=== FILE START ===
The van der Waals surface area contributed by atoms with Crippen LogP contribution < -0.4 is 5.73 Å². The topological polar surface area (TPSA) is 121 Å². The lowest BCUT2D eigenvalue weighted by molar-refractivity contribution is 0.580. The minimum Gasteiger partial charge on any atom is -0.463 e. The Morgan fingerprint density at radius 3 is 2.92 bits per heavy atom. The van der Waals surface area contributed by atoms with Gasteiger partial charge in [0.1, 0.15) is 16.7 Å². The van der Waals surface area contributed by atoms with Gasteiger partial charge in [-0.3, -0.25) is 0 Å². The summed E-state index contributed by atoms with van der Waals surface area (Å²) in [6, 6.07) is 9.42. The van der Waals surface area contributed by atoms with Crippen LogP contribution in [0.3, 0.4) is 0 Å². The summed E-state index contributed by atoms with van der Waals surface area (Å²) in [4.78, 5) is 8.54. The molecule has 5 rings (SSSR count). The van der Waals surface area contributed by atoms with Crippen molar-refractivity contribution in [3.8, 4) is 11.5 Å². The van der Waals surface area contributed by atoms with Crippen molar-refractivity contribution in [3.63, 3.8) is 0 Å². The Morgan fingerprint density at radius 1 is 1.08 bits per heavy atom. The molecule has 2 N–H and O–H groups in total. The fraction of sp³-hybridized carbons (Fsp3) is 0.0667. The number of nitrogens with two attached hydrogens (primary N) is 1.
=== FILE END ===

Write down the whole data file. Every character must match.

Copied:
The van der Waals surface area contributed by atoms with Crippen LogP contribution < -0.4 is 5.73 Å². The topological polar surface area (TPSA) is 121 Å². The lowest BCUT2D eigenvalue weighted by molar-refractivity contribution is 0.580. The minimum Gasteiger partial charge on any atom is -0.463 e. The Morgan fingerprint density at radius 3 is 2.92 bits per heavy atom. The van der Waals surface area contributed by atoms with Gasteiger partial charge in [0.1, 0.15) is 16.7 Å². The van der Waals surface area contributed by atoms with Gasteiger partial charge in [-0.3, -0.25) is 0 Å². The summed E-state index contributed by atoms with van der Waals surface area (Å²) in [6, 6.07) is 9.42. The van der Waals surface area contributed by atoms with Crippen LogP contribution in [0.3, 0.4) is 0 Å². The summed E-state index contributed by atoms with van der Waals surface area (Å²) in [4.78, 5) is 8.54. The molecule has 5 rings (SSSR count). The van der Waals surface area contributed by atoms with Crippen molar-refractivity contribution in [3.8, 4) is 11.5 Å². The van der Waals surface area contributed by atoms with Crippen molar-refractivity contribution in [3.63, 3.8) is 0 Å². The Morgan fingerprint density at radius 1 is 1.08 bits per heavy atom. The molecule has 2 N–H and O–H groups in total. The fraction of sp³-hybridized carbons (Fsp3) is 0.0667. The number of nitrogens with two attached hydrogens (primary N) is 1.